Protecting standard Chinese
To prevent humans from building the Temple of Babel to reach heaven, God separated them into different peoples with various languages.
The Bible shows the power of language. As a tool of communication, language also plays a role in developing and spreading culture.
Considering the importance of a language to a country, many experts are showing concern about the development of Chinese.
They fear that too much time and energy spent on foreign languages at our schools have influenced the cultivation of our mother tongue.
Their concern deserves our attention.
A national survey released at the end of last year indicates that 47 per cent of the Chinese population cannot communicate in the standard spoken language, known as putonghua.
Commissioned by the State Working Committee of Chinese Language, the survey, which lasted six years, asked 470,000 people across the country about issues related to our standard spoken Chinese.
Written language also has similar problems.
For example, teachers of Chinese say they cannot understand what their students are writing about in essays as they use irregular Chinese or fragments of English words, expressions and abbreviations.
Therefore, many Chinese linguistic experts believe they should protect, if not promote, Chinese.
But it is no easy task.
In an era of intensified globalization, English as the most widely used language in the world penetrates into every corner of the globe.
It is widely used almost everywhere such as on the Internet, at international meetings and in popular movies and songs.
Western culture has also been spreading through the widespread use of English.
It is hard to resist English in this world of globalization.
Once China started its reform and opening-up drive, its people quickly recognized the importance of being able to communicate in English.
From kindergarten children to the elderly, all show enthusiasm for studying English.
It is estimated that about 350 million Chinese are studying English at schools, said Yang Guang, deputy director of the Department of Language Planning and Administration under the Ministry of Education, during an interview with the Beijing-based magazine Oriental Outlook.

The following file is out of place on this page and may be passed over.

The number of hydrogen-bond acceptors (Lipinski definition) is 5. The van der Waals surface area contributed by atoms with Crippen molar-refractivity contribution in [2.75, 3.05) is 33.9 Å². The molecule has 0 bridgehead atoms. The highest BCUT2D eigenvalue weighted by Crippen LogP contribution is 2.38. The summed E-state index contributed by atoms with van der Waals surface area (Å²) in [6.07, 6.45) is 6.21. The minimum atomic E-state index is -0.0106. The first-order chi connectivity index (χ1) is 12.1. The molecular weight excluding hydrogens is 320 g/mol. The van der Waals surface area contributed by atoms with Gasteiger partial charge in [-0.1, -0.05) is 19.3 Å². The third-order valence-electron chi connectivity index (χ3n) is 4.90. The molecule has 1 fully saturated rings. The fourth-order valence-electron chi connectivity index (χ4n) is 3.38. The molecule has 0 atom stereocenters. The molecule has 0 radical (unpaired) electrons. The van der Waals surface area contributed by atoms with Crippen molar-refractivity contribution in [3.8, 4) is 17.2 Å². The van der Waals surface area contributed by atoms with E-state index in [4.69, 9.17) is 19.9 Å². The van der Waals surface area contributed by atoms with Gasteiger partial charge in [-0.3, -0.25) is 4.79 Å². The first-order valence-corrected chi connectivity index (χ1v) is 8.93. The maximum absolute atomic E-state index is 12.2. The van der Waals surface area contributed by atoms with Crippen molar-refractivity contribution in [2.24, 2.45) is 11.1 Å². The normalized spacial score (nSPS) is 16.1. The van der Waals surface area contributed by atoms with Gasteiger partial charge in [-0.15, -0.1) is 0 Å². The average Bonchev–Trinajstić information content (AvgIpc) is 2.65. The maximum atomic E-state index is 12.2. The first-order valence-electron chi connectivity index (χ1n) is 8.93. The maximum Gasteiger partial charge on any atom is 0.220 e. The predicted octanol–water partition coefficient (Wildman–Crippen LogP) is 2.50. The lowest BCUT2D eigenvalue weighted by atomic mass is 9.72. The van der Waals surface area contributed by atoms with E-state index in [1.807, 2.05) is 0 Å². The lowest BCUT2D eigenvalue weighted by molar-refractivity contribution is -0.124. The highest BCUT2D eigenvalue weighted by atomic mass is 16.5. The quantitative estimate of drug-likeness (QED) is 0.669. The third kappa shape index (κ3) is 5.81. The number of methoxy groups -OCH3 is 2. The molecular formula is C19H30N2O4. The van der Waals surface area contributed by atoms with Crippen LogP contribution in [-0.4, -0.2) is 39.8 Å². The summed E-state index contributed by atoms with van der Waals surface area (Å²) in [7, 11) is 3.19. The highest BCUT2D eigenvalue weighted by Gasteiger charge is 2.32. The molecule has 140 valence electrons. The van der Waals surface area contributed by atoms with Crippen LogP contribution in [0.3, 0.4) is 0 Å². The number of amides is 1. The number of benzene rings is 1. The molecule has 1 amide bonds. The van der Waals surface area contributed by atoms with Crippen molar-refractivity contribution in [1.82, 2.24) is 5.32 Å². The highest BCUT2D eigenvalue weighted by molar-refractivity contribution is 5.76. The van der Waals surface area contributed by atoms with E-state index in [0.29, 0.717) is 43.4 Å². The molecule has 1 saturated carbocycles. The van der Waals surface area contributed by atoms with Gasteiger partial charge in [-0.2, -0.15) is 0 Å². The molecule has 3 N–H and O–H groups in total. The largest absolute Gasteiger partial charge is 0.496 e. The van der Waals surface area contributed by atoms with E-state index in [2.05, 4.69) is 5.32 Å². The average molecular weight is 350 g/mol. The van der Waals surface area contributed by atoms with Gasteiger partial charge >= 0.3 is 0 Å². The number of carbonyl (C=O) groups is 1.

In the move to grasp English, some Chinese people's pride in speaking their mother tongue has faded, being replaced by pride in being able to speak fluent English.
They show off their English even in circumstances that require Chinese.
Among the English learners, college students are estimated to be spending the most time, energy and money on studying English, since they have to pass the Band 4 test for non-English majors during their four years at college, or they cannot get a Bachelor's degree.
Without the degree, it is hard for them to get a promising job.
Therefore, college students treat English as their second major. In a bid to get a good mark in the test, they sometimes spend more time on English than their majors. It means Chinese becomes neglected.
And at this time, the Band 4 test is being placed under increased scrutiny.
It is regarded more as a requirement than a measure of ability.
To pass the exam, some students even resort to cheating, like paying other people to take the test or getting their hands on the test in advance.
It was reported that the questions for the latest Band 4 test on January 8 had been published on the Internet beforehand.
And it was not the first time that the questions found their way into the public.
The end result of such testing should not be a certificate, which does not reflect one's true ability.
Ironically, most students do not go on to use English during their work. It is a pity that the Chinese language cannot get the attention it deserves in higher learning institutions.
It is time to reform the Band 4 test and our methods of learning English and review our attitudes towards Chinese and English study.
We cannot speak good English to the detriment of our mother tongue. For everyone of us, mastering a foreign language should be based on having a good command of our mother tongue.
We Chinese have enough problems with our own language.
And beside the standard spoken putonghua, there are another seven main dialects, which are each further divided into several accents.
As a result, although people all speak Chinese, they cannot understand each other.
Promoting putonghua is needed to surmount the obstacles that arise during communication.
Chinese, as one of the world's oldest languages, is now facing unprecedented challenges.
The development of putonghua must be seen as imperative by the government and every member of society.